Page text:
BWW Review: THE COLOR PURPLE Places Soul and Spirit On Display at The Hobby Center
The Broadway Across America engagement of the 2016 Tony Award Winning Revival of THE COLOR PURPLE presented a performance brimming with soul and spirit to The Hobby Center. Based on Alice Walker's 1982 novel, the show follows the difficult journey of Celie (Adrianna Hicks), a young black mother in early-20th century Georgia. A story of coming of age and growing-into-her-own, Celie navigates prejudice, star-crossed love, motherhood, and a wealth of hurt as she relies on faith and sisterhood to push her through to better days.
This revival, notable for many aspects, first grasped my attention through the unified and raw harmonies throughout the show, as demonstrated in the opening number "Huckleberry Pie" by Adrianna Hicks (Celie) and N'Jameh Camara (Nettie). Adapted for the stage by Tony- and-Pulitzer-winner Marsha Norman, with music and lyrics by Brenda Russell, Allee Willis, and Stephen Bray, the melodic vocals of THE COLOR PURPLE filled the theatre with emotion. There were several moments where the only sound you could hear was a character's raw singing reverberating off the walls of Sarofim Hall, as the audience sat in complete simultaneous silence.
Adrianna Hicks played the initially innocent, sensitive Celie with her mind, body, and soul simultaneously at play. It takes immense focus and technical training to deliver the vocal and acting performance of her character, but the performance she gave required an additional focus of compassion, empathy, and depth. In the beginning of Act I, she already had the audience in the palm of her hand, as the only sounds you could hear were the creaking floorboards of the rustic set and her flawlessly raw voice singing "Somebody Gonna Love You". Her 11 o'clock number "I'm Here" was even more stunning, and Hicks completely stole the performance with it.
A certain crowd favorite, earning many laughs and bouts of applause mid-scene, was Carrie Compere as the spunky and strong-willed Sofia. A powerhouse of vocals, she belted "Hell No!" with steadfast vigor and strength. While set in a different time period, the same themes remain throughout history, and Compere's performance as the renegade Sofia reminded me of the brave individuals of the #MeToo and Time's Up movements happening currently.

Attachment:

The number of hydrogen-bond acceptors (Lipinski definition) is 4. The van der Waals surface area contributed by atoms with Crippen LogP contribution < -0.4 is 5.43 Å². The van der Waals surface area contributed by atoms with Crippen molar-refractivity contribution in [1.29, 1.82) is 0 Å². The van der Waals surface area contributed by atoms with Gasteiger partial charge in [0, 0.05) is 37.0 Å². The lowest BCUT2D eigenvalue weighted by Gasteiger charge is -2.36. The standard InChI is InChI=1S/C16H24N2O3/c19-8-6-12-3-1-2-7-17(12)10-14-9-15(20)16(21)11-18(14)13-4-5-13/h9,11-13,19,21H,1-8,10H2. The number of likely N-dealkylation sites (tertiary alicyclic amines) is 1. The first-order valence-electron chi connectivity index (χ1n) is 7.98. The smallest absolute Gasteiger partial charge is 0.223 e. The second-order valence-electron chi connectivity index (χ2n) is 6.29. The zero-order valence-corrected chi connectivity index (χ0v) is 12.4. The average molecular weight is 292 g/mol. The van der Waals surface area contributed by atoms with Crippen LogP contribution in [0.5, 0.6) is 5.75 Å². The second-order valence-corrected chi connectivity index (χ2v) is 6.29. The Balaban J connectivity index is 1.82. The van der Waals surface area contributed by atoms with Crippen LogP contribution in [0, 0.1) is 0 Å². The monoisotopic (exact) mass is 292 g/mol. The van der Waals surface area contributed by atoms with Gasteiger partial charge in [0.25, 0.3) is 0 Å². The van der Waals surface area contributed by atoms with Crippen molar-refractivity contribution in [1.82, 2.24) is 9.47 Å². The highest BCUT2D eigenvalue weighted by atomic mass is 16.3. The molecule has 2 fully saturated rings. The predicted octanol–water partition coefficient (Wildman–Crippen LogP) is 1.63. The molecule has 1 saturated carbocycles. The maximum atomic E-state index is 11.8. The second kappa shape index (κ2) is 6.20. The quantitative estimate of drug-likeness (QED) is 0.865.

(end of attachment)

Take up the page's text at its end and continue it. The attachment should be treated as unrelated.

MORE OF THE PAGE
Carla R. Stewart was another showstopper, with her personality and vocal abilities taking control of the stage any time she stepped foot on it. Her emotionally charged song "Too Beautiful for Words" visibly changed Celie's outlook on herself and was yet another song to be remembered.
Gavin Gregory was the picture-perfect villain, not just because of his outlandish actions and morally corrupt ways that made his character easy to dislike. Rather, the audience could additionally empathize with him and visually see the humane pain that he felt. Gregory had the audience wholeheartedly despising him, as only a professional actor can, and the emotions of his remorseful song "Celie's Curse" bellowed throughout the theatre.
The team of designers included set design by J.H. Doyle (Sweeney Todd, Company), costume design by Ann Hould-Ward, lighting design by Jane Cox, sound design by Dan Moses Schreier, and wig & hair design by Charles G. LaPointe. Doyle's set was a standout element of the show, constructed as three towering set pieces decorated from head to toe in chairs that were used consistently throughout the show as various scene and prop elements. This imaginative design was intriguing to watch function and intentionally placed focus on the substance of the story.
Conducted by Music Director Darryl Archibald, the orchestra added another layer of substance to the performance with both plucky, upbeat tunes and climactic moments of full-sounding orchestration.
All in all, the entire cast of THE COLOR PURPLE did not merely put on a show for Houston, but rather they did what every great work of theatre should do: they displayed their humanity, their soul, and their spirit for us all to share in.
Photography Credit: Matthew Murphy
Broadway Across America's THE COLOR PURPLE will be running performances from January 9th-14th at The Hobby Center, 800 Bagby St. in Houston. Performances are Tuesday-Thursday at 7:30pm, Friday at 8:00pm, Saturday at 2:00pm & 8:00pm, and Sunday at 2:00pm & 7:30pm. Prices start at $35 and are available by phone (713) 315-2525 OR (800) 982-2787, online at www.TheHobbyCenter.org or www.BroadwayAtTheHobbyCenter.com, and at the Hobby Center Box Office and all Ticketmaster outlets. Discounts are available for groups of ten or more. Email houston.groups@broadwayacrossamerica for more information.